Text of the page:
How to share passwords securely at work

Passwords for apps, passcodes for rooms, passwords that get updated every three months: there are lots of credentials to keep track of at work, and sometimes you need to share them with a colleague, boss, or contractor.

If you’re going to create secure passwords, it makes sense to share them securely, too. If you’re still sharing passwords via sticky notes or the office whiteboard, we have a better way.

Passwords can be shared securely

Sharing passwords with colleagues

A recent study shows that almost 70% of people share passwords with their colleagues. It can be tempting to send these over email or instant message — but by doing so, you’re putting your security at risk. Passwords sent this way can be intercepted, passed on, or leaked without your knowledge.

1Password makes sharing your passwords with colleagues quick and convenient. Everything is stored securely on our servers and you have total control over who has access and for how long.

How to securely share passwords with people inside your company

  • Save everything in 1Password — To get the most out of 1Password Business, save all passwords in 1Password, even if they don’t seem important. That way, any shared passwords will be updated for everyone when they are changed. No more finding yourself with an outdated password because somebody else reset it.
  • Take full advantage of groups — Add people to groups based on the team they work in, or level of access they need. All system administrators could go in one group, and all members of the executive team in another, for example. This allows for fine-grained control of who has access to which passwords, which is an important way of making sure everyone has the access they need, but none that they don’t. Which leads us on to…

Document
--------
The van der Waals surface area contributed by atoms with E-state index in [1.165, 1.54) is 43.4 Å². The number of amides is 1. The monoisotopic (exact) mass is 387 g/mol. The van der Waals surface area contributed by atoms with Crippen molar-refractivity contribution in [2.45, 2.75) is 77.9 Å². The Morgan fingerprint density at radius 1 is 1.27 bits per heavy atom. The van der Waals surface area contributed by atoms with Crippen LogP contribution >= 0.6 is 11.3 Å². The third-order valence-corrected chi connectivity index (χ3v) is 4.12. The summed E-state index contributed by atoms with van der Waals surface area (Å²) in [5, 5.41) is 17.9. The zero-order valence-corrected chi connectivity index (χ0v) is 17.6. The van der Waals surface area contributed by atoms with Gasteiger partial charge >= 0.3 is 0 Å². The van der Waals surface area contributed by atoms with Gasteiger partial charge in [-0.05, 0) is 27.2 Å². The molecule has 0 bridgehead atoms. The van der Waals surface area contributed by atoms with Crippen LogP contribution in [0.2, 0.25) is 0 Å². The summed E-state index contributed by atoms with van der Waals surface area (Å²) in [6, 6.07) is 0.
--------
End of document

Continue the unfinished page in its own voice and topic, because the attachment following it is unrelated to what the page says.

• Use shared vaults to limit access to passwords — You can give everyone in a group access to specific vaults and even assign permissions for those vaults. If you need to grant someone the ability to create and remove items from one vault but not another, you can do that. And because the vault is shared, updating a password in one place means it’s updated everywhere, too.

For a recap on how to share vaults, take a look at our Support article on creating vaults to share passwords.

How to securely share passwords with people outside your company

Sometimes, you might need to give clients or contractors temporary access to passwords. 1Password Business has the tools you need to make this happen.

  • Invite people as guests - You can invite anyone to be a guest in your company, and limit their access by creating a shared vault just for them. Or, if you trust them enough, give them access to an existing vault instead. Guests don’t have their own private vaults, and they can only access one shared vault at a time. Guest access can be easily revoked when it’s no longer needed.
  • Change any shared passwords when the guest leaves - While a guest has access to passwords, they can copy them. For this reason it may be wise to change any password that is shared with a guest once their work is complete. Whether you deem this necessary will likely depend on the guest, the passwords they had access to, and your company’s security policy.
Sharing passwords with guests

In addition to making password sharing more secure, 1Password makes it easier for you to change passwords, update logins, and add new ones. You no longer have to notify everyone individually that a change has been made, they’ll receive the update in their account automatically without any break in their workflow.

There are lots of security and productivity benefits to using 1Password Business, and sharing passwords is just the tip of the iceberg. With advanced reporting and the ability to connect with existing system like Okta and Active Directory, 1Password Business is the last piece of the puzzle you might not realize you were looking for.

Oliver Haslam

Try 1Password Business

Not using 1Password at work? Sign up now for a better way to store, secure and share your passwords.

Try 1Password FREE for 30 days

Oliver Haslam

Word Wrangler

Oliver Haslam - Word Wrangler Oliver Haslam - Word Wrangler

Tweet about this post

Continue Reading